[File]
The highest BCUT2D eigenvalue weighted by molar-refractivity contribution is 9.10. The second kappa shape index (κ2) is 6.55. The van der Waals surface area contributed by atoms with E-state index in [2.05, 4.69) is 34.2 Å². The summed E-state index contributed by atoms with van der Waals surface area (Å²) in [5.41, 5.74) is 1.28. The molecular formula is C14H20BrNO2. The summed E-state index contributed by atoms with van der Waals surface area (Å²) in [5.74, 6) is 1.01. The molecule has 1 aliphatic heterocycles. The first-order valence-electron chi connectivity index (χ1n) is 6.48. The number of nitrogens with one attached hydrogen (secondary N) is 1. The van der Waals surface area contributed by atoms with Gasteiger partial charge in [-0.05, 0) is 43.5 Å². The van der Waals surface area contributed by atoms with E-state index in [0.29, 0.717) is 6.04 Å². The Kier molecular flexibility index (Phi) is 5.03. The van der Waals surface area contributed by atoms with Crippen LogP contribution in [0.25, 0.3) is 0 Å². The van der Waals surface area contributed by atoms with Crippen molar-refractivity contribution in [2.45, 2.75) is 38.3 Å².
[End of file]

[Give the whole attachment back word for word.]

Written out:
The highest BCUT2D eigenvalue weighted by molar-refractivity contribution is 9.10. The second kappa shape index (κ2) is 6.55. The van der Waals surface area contributed by atoms with E-state index in [2.05, 4.69) is 34.2 Å². The summed E-state index contributed by atoms with van der Waals surface area (Å²) in [5.41, 5.74) is 1.28. The molecular formula is C14H20BrNO2. The summed E-state index contributed by atoms with van der Waals surface area (Å²) in [5.74, 6) is 1.01. The molecule has 1 aliphatic heterocycles. The first-order valence-electron chi connectivity index (χ1n) is 6.48. The number of nitrogens with one attached hydrogen (secondary N) is 1. The van der Waals surface area contributed by atoms with Gasteiger partial charge in [-0.05, 0) is 43.5 Å². The van der Waals surface area contributed by atoms with E-state index in [0.29, 0.717) is 6.04 Å². The Kier molecular flexibility index (Phi) is 5.03. The van der Waals surface area contributed by atoms with Crippen LogP contribution in [0.25, 0.3) is 0 Å². The van der Waals surface area contributed by atoms with Crippen molar-refractivity contribution in [2.45, 2.75) is 38.3 Å².